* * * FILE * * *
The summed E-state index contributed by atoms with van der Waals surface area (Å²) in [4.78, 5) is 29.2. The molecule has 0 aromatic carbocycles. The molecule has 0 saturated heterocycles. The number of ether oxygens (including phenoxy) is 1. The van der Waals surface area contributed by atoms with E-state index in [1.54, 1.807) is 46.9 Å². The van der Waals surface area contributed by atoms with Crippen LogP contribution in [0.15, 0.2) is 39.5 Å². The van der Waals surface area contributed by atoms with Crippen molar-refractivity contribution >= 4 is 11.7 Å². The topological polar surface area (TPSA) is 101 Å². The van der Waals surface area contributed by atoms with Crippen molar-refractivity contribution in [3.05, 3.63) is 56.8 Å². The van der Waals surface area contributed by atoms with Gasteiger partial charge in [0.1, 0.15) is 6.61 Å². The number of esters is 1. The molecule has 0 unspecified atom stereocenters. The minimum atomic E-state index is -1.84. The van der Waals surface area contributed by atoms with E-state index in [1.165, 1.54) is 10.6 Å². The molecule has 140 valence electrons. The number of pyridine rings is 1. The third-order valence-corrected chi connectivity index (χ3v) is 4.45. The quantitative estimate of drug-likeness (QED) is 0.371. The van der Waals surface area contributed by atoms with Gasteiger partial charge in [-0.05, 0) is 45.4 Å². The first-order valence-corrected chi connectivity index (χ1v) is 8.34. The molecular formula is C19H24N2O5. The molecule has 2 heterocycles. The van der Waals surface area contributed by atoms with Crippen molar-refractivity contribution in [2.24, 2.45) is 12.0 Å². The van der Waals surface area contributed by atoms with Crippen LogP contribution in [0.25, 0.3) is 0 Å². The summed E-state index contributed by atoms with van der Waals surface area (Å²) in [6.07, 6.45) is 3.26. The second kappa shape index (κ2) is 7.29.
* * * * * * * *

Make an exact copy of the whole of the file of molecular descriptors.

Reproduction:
The summed E-state index contributed by atoms with van der Waals surface area (Å²) in [4.78, 5) is 29.2. The molecule has 0 aromatic carbocycles. The molecule has 0 saturated heterocycles. The number of ether oxygens (including phenoxy) is 1. The van der Waals surface area contributed by atoms with E-state index in [1.54, 1.807) is 46.9 Å². The van der Waals surface area contributed by atoms with Crippen LogP contribution in [0.15, 0.2) is 39.5 Å². The van der Waals surface area contributed by atoms with Crippen molar-refractivity contribution >= 4 is 11.7 Å². The topological polar surface area (TPSA) is 101 Å². The van der Waals surface area contributed by atoms with Crippen molar-refractivity contribution in [3.05, 3.63) is 56.8 Å². The van der Waals surface area contributed by atoms with Gasteiger partial charge in [0.1, 0.15) is 6.61 Å². The number of esters is 1. The molecule has 0 unspecified atom stereocenters. The minimum atomic E-state index is -1.84. The van der Waals surface area contributed by atoms with E-state index in [1.165, 1.54) is 10.6 Å². The molecule has 140 valence electrons. The number of pyridine rings is 1. The third-order valence-corrected chi connectivity index (χ3v) is 4.45. The quantitative estimate of drug-likeness (QED) is 0.371. The van der Waals surface area contributed by atoms with Gasteiger partial charge in [-0.05, 0) is 45.4 Å². The first-order valence-corrected chi connectivity index (χ1v) is 8.34. The molecular formula is C19H24N2O5. The molecule has 2 heterocycles. The van der Waals surface area contributed by atoms with Crippen molar-refractivity contribution in [2.24, 2.45) is 12.0 Å². The van der Waals surface area contributed by atoms with Crippen LogP contribution in [0.25, 0.3) is 0 Å². The summed E-state index contributed by atoms with van der Waals surface area (Å²) in [6.07, 6.45) is 3.26. The second kappa shape index (κ2) is 7.29.